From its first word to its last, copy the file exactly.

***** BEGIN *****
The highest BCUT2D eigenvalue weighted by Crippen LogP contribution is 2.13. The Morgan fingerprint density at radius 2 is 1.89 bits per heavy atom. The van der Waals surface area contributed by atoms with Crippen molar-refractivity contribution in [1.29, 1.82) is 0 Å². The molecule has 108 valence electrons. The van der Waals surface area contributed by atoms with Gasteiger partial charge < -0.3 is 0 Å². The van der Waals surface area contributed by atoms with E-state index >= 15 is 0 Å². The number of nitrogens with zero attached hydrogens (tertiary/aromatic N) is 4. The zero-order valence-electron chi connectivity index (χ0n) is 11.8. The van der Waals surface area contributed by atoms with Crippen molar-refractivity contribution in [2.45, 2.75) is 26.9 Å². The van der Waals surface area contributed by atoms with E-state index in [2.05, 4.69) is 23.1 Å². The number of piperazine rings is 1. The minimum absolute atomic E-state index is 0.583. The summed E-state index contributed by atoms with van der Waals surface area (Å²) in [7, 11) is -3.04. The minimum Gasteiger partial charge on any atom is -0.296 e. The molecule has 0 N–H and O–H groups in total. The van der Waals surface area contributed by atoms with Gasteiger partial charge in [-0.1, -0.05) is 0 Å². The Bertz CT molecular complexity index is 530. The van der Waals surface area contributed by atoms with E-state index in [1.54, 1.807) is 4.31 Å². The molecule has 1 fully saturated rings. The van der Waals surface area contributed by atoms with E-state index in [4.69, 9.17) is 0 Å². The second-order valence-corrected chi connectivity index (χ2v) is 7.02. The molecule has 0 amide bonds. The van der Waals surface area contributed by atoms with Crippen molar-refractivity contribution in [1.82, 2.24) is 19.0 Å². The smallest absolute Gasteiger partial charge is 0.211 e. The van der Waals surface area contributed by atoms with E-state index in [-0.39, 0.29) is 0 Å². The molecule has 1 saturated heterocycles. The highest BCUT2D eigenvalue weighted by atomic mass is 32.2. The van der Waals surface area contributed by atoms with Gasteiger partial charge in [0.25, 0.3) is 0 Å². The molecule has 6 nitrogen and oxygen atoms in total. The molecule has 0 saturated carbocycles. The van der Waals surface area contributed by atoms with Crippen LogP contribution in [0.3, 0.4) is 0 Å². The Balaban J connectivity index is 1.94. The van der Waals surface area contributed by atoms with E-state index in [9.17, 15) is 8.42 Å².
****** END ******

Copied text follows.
The highest BCUT2D eigenvalue weighted by Crippen LogP contribution is 2.13. The Morgan fingerprint density at radius 2 is 1.89 bits per heavy atom. The van der Waals surface area contributed by atoms with Crippen molar-refractivity contribution in [1.29, 1.82) is 0 Å². The molecule has 108 valence electrons. The van der Waals surface area contributed by atoms with Gasteiger partial charge < -0.3 is 0 Å². The van der Waals surface area contributed by atoms with E-state index >= 15 is 0 Å². The number of nitrogens with zero attached hydrogens (tertiary/aromatic N) is 4. The zero-order valence-electron chi connectivity index (χ0n) is 11.8. The van der Waals surface area contributed by atoms with Crippen molar-refractivity contribution in [2.45, 2.75) is 26.9 Å². The van der Waals surface area contributed by atoms with E-state index in [2.05, 4.69) is 23.1 Å². The number of piperazine rings is 1. The minimum absolute atomic E-state index is 0.583. The summed E-state index contributed by atoms with van der Waals surface area (Å²) in [7, 11) is -3.04. The minimum Gasteiger partial charge on any atom is -0.296 e. The molecule has 0 N–H and O–H groups in total. The van der Waals surface area contributed by atoms with Gasteiger partial charge in [-0.1, -0.05) is 0 Å². The Bertz CT molecular complexity index is 530. The van der Waals surface area contributed by atoms with E-state index in [1.54, 1.807) is 4.31 Å². The molecule has 1 fully saturated rings. The van der Waals surface area contributed by atoms with E-state index in [4.69, 9.17) is 0 Å². The second-order valence-corrected chi connectivity index (χ2v) is 7.02. The molecule has 0 amide bonds. The van der Waals surface area contributed by atoms with Crippen molar-refractivity contribution in [1.82, 2.24) is 19.0 Å². The smallest absolute Gasteiger partial charge is 0.211 e. The van der Waals surface area contributed by atoms with E-state index in [-0.39, 0.29) is 0 Å². The molecule has 1 saturated heterocycles. The highest BCUT2D eigenvalue weighted by atomic mass is 32.2. The van der Waals surface area contributed by atoms with Gasteiger partial charge in [0.25, 0.3) is 0 Å². The molecule has 6 nitrogen and oxygen atoms in total. The molecule has 0 saturated carbocycles. The van der Waals surface area contributed by atoms with Crippen LogP contribution in [0.3, 0.4) is 0 Å². The Balaban J connectivity index is 1.94. The van der Waals surface area contributed by atoms with E-state index in [9.17, 15) is 8.42 Å².